So how do I, as an ambulance worker, end up on the evening news? The two most recent cases were a car accident where one patient was severely injured and trapped in the vehicle for an extended period of time (giving the news crews time to get there) and a fire that sounded bigger than it was where the news crew happened to be in the right (or wrong) place at the appropriate time. For whatever reason, our local news LOVES to have footage of EMS or fire departments in action. Maybe it is the sense of importance and tragedy, but I tend to think it is because they don't show the patients and they want to have something interesting which makes the whole event seem exciting. Mostly, we avoid the cameras by being as quick to get the patients off scene as possible. No faster than is appropriate for the patient, but hopefully faster than the cameras show up.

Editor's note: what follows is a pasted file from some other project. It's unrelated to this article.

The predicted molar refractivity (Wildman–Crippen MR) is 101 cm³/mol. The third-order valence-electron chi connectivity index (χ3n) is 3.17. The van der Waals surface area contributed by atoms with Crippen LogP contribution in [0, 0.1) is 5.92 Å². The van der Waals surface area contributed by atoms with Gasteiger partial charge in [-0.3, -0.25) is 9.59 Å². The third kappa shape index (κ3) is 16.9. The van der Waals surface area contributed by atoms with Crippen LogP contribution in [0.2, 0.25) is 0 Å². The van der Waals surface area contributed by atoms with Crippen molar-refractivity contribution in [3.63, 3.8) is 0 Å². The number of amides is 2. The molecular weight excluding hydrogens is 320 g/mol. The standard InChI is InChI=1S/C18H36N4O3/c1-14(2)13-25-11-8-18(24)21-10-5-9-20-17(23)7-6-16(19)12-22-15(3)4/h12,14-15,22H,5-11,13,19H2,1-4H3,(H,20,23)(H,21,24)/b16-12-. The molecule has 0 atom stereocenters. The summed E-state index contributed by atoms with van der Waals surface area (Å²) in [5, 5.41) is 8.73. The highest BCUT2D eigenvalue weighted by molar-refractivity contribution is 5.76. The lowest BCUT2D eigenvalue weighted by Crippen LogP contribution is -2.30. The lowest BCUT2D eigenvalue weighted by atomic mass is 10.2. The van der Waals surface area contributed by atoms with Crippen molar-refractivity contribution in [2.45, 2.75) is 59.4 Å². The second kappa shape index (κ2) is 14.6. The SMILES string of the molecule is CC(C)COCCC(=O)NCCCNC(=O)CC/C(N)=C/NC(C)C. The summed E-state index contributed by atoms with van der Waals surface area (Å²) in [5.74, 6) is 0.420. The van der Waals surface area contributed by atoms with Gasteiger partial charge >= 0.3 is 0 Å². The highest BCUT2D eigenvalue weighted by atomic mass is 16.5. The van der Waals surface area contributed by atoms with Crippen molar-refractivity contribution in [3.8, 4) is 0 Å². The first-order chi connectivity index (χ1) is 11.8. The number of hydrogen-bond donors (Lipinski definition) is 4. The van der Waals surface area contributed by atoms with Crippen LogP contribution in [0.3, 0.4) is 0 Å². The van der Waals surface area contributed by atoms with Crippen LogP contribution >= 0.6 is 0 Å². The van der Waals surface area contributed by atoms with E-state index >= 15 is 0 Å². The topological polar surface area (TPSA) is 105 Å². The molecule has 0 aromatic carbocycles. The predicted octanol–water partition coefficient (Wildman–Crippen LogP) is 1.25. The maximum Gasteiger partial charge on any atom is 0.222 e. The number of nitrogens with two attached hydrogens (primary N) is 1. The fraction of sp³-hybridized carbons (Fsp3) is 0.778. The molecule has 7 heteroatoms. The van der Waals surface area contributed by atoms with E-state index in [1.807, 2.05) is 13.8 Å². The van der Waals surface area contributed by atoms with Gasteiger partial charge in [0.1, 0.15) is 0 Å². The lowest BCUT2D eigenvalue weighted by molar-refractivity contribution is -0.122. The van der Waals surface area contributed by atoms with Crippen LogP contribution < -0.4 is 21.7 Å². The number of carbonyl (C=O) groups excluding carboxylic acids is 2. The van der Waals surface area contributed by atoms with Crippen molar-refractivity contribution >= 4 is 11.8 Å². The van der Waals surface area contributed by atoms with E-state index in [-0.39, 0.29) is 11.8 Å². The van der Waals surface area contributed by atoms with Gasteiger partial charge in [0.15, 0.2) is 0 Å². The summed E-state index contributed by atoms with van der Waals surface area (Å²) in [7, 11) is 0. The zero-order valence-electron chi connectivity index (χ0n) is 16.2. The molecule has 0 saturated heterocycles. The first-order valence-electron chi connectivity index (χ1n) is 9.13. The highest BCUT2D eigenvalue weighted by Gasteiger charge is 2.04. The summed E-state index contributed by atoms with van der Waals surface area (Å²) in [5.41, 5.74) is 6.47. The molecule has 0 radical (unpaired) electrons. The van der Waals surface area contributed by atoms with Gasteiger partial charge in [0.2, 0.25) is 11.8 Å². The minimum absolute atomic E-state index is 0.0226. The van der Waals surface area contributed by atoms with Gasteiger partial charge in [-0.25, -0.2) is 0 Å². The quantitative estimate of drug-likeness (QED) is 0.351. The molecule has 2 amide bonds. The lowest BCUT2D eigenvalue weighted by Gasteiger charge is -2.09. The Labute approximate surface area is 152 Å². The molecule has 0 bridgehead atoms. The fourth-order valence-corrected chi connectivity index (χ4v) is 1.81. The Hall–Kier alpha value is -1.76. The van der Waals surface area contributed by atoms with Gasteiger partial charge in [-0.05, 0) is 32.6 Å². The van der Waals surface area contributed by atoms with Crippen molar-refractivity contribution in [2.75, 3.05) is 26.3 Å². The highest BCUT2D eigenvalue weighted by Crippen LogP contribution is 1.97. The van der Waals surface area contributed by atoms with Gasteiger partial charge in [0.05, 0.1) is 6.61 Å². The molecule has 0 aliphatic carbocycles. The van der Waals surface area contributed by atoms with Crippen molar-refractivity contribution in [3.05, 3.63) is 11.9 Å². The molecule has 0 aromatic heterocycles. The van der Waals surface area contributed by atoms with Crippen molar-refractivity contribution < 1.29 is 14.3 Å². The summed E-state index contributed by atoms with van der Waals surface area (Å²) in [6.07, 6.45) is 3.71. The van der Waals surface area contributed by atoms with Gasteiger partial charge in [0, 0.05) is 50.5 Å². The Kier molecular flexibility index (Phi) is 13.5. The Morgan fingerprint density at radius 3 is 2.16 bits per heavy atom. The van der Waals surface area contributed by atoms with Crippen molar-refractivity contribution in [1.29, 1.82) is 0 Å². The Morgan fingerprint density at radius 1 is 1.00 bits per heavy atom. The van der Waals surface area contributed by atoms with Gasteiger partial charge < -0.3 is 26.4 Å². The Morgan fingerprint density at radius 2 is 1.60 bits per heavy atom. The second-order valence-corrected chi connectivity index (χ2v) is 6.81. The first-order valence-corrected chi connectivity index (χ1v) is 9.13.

The crews at my station hate being on the news. Firstly, it makes everybody harass you because they never fail to use that 3 seconds of footage where you scratched your butt or stood there looking stunned and ridiculous. Secondly, it gives your supervisors and higher management the chance to see you on scene in a way you may not have been expecting. Not a big deal for me as I wear my ugly neon green reflective coat and non-latex gloves all the time and I try to abide by safety regulations, but there are always folks who assume that nobody is going to see them on scene and that they will get away with doing something they shouldn't be doing. Seeing yourself on the nightly news quickly cures you of that illusion. Heck, in a state as small as NH, just talking to people should cure you of that illusion because there is always somebody around who saw you at XYZ place or with Mrs. So-and-so on your stretcher and wants to know all the dirty details.